Archive for July, 2015

Too Much New Software, Too Many New Libraries, Even for the Nerds


I’ve been learning d3 and it’s been a fantastic learning experience. It’s a low-level javascript library for making interactive visualizations–including maps–inside SVGs for nifty client-side rendering effects of datasets that can be updated easily with new data. Incidentally, Scott Murray’s book Interactive Data Visualization for the Web is a fantastic first resource full of the most important bits to know and written in an accessible style.

So that’s been great, yes. But even the nerdiest among us have their limits to how much of their day, their week, or even their year, they can jam with brand-new material. And that leads me to my thesis, which is that when you are designing a new product or a new library or a new software, keep in mind that it isn’t just your computer laypersons who have to leap a mental hurdle to even begin working with your product, it’s also people who have just simply saturated their number of “new things” that they can handle that week or that month, even if they are supremely computer-savvy individuals who would really have very little trouble with your product.

In product design teams, the engineers and managers all have a tendency to think about the lowest common denominator when designing, and that’s certainly not a bad thing. But the computer scientists among us hit their limits from time to time too. So you’re not just in the business of making things simple for the newbies, your making your product easy to adopt by everyone.

My forays into d3 came at a time when I was granted a few hours of paid time to work on it, and that helped. It also came at a time when I was ready to really dive into something new. Don’t count on that being the case for all your users.

As usual I’ve reached the end of my little thesis statement with a feeling that it could be argued in the opposite direction as well (the downside of being analytical). So if you’d like to argue the opposite please go for it. And keep in mind the goal here: giving the best advice for teams building brand-new products as well as individuals who are building brand-new tools and libraries.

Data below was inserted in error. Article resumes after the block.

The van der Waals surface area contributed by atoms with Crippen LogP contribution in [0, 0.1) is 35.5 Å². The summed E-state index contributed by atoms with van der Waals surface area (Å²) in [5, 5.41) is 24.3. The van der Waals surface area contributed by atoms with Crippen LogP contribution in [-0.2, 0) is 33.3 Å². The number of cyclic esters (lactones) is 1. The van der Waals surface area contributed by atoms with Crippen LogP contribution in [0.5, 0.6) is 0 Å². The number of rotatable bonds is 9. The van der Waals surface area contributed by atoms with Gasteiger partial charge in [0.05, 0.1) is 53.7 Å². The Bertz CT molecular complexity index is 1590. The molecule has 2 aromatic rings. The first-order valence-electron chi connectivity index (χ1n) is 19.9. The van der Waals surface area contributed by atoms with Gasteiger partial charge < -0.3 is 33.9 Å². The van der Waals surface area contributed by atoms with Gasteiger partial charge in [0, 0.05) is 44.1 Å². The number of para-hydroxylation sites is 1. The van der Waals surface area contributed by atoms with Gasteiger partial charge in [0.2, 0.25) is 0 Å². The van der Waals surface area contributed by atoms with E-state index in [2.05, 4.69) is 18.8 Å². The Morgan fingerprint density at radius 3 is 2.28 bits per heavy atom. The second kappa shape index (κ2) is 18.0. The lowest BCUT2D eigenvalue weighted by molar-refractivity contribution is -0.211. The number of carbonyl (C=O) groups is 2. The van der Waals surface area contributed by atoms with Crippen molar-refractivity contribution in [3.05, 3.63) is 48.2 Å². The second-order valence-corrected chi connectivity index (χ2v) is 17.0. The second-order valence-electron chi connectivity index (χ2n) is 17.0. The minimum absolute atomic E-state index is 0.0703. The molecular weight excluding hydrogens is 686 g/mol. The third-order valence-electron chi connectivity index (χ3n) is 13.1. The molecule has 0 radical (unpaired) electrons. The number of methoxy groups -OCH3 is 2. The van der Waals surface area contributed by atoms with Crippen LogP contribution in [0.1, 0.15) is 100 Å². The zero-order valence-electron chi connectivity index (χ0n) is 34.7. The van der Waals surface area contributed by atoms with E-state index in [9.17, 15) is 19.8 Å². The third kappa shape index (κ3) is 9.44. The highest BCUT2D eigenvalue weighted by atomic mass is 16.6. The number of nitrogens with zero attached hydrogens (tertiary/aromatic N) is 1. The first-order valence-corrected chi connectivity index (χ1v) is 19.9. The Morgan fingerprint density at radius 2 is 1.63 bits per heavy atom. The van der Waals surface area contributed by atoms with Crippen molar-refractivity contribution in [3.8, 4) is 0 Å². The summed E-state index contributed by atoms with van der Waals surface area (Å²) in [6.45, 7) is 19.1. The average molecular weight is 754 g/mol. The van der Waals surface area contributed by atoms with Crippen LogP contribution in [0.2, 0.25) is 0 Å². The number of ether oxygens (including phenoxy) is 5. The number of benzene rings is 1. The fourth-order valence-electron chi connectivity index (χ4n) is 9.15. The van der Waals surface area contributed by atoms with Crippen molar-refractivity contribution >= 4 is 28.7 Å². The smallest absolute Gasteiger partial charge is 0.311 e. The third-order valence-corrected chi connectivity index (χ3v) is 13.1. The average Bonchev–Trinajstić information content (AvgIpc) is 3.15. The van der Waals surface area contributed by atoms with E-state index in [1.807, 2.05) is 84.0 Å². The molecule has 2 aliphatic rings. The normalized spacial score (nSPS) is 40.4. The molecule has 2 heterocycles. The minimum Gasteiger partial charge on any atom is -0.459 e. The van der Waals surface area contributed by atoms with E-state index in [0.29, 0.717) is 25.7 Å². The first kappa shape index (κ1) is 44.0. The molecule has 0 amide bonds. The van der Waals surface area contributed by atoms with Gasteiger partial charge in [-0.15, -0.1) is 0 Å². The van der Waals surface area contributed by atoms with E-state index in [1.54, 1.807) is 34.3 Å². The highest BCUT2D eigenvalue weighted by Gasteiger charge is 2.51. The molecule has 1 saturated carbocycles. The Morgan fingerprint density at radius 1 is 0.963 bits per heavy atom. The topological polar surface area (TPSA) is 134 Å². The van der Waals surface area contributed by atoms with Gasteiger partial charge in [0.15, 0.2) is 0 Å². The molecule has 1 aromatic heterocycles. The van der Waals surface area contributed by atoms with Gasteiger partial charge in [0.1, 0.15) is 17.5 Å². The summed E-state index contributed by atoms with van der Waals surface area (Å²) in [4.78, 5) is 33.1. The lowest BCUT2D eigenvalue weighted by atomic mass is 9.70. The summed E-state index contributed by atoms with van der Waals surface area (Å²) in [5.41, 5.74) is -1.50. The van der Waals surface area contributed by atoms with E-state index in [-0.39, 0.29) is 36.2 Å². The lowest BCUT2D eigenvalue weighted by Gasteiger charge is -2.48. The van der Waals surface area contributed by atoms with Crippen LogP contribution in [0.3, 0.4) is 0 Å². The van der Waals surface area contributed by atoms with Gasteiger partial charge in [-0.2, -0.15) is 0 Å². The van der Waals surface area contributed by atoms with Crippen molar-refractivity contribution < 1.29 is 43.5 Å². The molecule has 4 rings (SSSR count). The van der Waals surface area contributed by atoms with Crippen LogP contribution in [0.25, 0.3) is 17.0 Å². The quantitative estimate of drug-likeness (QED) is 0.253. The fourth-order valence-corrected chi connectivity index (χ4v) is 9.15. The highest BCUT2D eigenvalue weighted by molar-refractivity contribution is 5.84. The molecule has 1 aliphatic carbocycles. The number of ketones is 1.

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More Mark Twain, on His Paris Map

I previously wrote about Mark Twain’s Paris Map but I don’t believe I had come across this particular account of it in his autobiography at the time. I’ve been re-reading the autobiography lately and when I read the bit shown below I figured I should pass it along. It sets up the reasons why he made the map–in a fit of creativity resulting from the somberness of having just taken care of two people who ultimately died–and also goes into what he (imagines?) the map’s effects were on those who saw it.




It seems as though Twain forgot to mention in this part of his autobiography the fact that the map had been printed in reverse. Elsewhere he says:

By an unimportant oversight I have engraved the map so that it reads wrong end first, except to left-handed people.




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Tweeting at #gistribe today

Edited to add: Hey if you missed out on all the color-theory, cartography tips, map examples, and mapions (map + minion) then head over to @wildlifegisgirl’s storify to see all the tweets for the #gistribe chat in one place! I was honored to be asked to be a featured guest for the chat and had a lot of fun. Thanks everyone!


The #gistribe people asked me to speak on cartography today at 12:00 PT. These typically run about one hour. Follow along with us on twitter and be sure to ask a few questions and post some of your favorite map techniques.

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